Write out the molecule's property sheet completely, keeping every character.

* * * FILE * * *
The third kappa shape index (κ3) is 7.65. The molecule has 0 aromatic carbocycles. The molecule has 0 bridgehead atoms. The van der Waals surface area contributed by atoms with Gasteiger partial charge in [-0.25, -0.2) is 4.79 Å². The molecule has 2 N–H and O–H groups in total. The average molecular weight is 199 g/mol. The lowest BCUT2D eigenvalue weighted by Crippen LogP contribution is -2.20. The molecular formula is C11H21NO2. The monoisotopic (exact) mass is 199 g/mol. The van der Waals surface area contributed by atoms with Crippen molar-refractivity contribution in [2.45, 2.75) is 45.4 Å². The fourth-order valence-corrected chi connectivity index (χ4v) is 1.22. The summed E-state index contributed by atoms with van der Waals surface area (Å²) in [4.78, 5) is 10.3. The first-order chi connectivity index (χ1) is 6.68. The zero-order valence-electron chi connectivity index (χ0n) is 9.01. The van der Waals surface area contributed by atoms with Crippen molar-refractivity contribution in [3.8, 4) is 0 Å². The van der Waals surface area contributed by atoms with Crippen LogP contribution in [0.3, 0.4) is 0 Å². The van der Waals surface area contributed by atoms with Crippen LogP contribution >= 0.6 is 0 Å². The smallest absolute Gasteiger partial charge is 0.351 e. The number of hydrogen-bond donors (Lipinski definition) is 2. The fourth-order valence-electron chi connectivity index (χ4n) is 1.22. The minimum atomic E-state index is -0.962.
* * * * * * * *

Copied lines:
The third kappa shape index (κ3) is 7.65. The molecule has 0 aromatic carbocycles. The molecule has 0 bridgehead atoms. The van der Waals surface area contributed by atoms with Gasteiger partial charge in [-0.25, -0.2) is 4.79 Å². The molecule has 2 N–H and O–H groups in total. The average molecular weight is 199 g/mol. The lowest BCUT2D eigenvalue weighted by Crippen LogP contribution is -2.20. The molecular formula is C11H21NO2. The monoisotopic (exact) mass is 199 g/mol. The van der Waals surface area contributed by atoms with Crippen molar-refractivity contribution in [2.45, 2.75) is 45.4 Å². The fourth-order valence-corrected chi connectivity index (χ4v) is 1.22. The summed E-state index contributed by atoms with van der Waals surface area (Å²) in [4.78, 5) is 10.3. The first-order chi connectivity index (χ1) is 6.68. The zero-order valence-electron chi connectivity index (χ0n) is 9.01. The van der Waals surface area contributed by atoms with Crippen molar-refractivity contribution in [3.8, 4) is 0 Å². The van der Waals surface area contributed by atoms with Crippen LogP contribution in [0.3, 0.4) is 0 Å². The van der Waals surface area contributed by atoms with Crippen LogP contribution >= 0.6 is 0 Å². The smallest absolute Gasteiger partial charge is 0.351 e. The number of hydrogen-bond donors (Lipinski definition) is 2. The fourth-order valence-electron chi connectivity index (χ4n) is 1.22. The minimum atomic E-state index is -0.962.